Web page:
Comedy writer, author, and occasional actor Al Franken was one of the first alumni of the NBC network sketch comedy institution Saturday Night Live (1975) and spent most of his career closely associated with the series and its byproducts. He is also the author of the best-selling book Rush Limbaugh Is a Big Fat Idiot. On television, he starred in the NBC sitcom Lateline (1997-1999).
Franken started out as a standup comedian in high school. While attending Harvard, he attempted to get onto the staff of the Harvard Lampoon but was rejected. Later, he teamed up with his former high school classmate Tom Davis and toured the country as a standup comedy duo. They were spotted by Canadian producer Lorne Michaels, who at the time was trying to put together a Monty Pythonesque sketch comedy show for American audiences. He hired them in 1975, as both writers and performers. As writers, Franken and Davis distinguished themselves with their outrageously funny sketches. Franken's recurring segment "Al Franken Decade" was one of his popular creations. They remained with the show until Lorne Michaels departed in 1980.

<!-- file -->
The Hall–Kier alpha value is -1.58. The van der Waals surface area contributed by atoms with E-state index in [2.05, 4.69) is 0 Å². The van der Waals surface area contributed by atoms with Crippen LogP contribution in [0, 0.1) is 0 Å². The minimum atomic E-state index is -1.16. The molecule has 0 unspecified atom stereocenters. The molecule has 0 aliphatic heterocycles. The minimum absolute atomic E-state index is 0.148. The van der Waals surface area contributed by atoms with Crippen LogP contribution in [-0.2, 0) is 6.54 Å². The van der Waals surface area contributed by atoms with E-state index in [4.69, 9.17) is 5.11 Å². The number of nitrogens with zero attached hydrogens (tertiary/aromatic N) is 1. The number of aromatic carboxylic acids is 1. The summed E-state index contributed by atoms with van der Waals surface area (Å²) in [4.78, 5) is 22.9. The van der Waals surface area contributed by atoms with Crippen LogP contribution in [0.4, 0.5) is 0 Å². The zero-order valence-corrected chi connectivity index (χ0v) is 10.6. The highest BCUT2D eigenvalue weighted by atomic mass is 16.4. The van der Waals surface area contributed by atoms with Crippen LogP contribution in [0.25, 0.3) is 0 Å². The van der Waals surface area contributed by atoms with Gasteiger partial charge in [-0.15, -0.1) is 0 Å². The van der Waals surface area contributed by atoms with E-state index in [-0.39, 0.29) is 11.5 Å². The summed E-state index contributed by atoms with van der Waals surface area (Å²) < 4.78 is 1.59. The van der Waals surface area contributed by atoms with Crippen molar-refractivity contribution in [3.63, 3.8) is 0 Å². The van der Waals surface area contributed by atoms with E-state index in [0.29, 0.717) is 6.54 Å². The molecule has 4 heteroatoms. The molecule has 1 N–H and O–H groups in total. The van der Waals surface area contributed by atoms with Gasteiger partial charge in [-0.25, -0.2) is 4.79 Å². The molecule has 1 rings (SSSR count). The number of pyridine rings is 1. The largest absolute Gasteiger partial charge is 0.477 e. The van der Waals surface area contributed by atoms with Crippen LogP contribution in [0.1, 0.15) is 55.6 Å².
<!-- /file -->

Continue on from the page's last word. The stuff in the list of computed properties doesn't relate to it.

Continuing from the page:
The unemployed duo penned many comedy screenplays together, but most went unproduced. One More Saturday Night (1986) was an exception, but it bombed at the box office. Not long after that, Franken and Davis returned to Saturday Night Live. Around this time, Franken created one of his most memorable and enduring characters, Stuart Smalley, an unlicensed 12-step therapist. A quiet, gentle man whose motto was "I'm good enough, I'm smart enough and doggone it, people like me," Smalley hosted a show in which guests would come on to share their problems and learn to feel better about themselves. Later, Franken later expanded the recurring sketch into the feature film Stuart Saves His Family (1995). Franken then hit the jackpot with his scathing written attack on Limbaugh and other rightwing radicals. The success of the book helped Franken land his own sitcom, Lateline. In 2004 he was the first star to sign on as host of a program on the nascent Air America Radio, and four years later he won the 2008 U.S. Senate seat for Minnesota in a disputed race.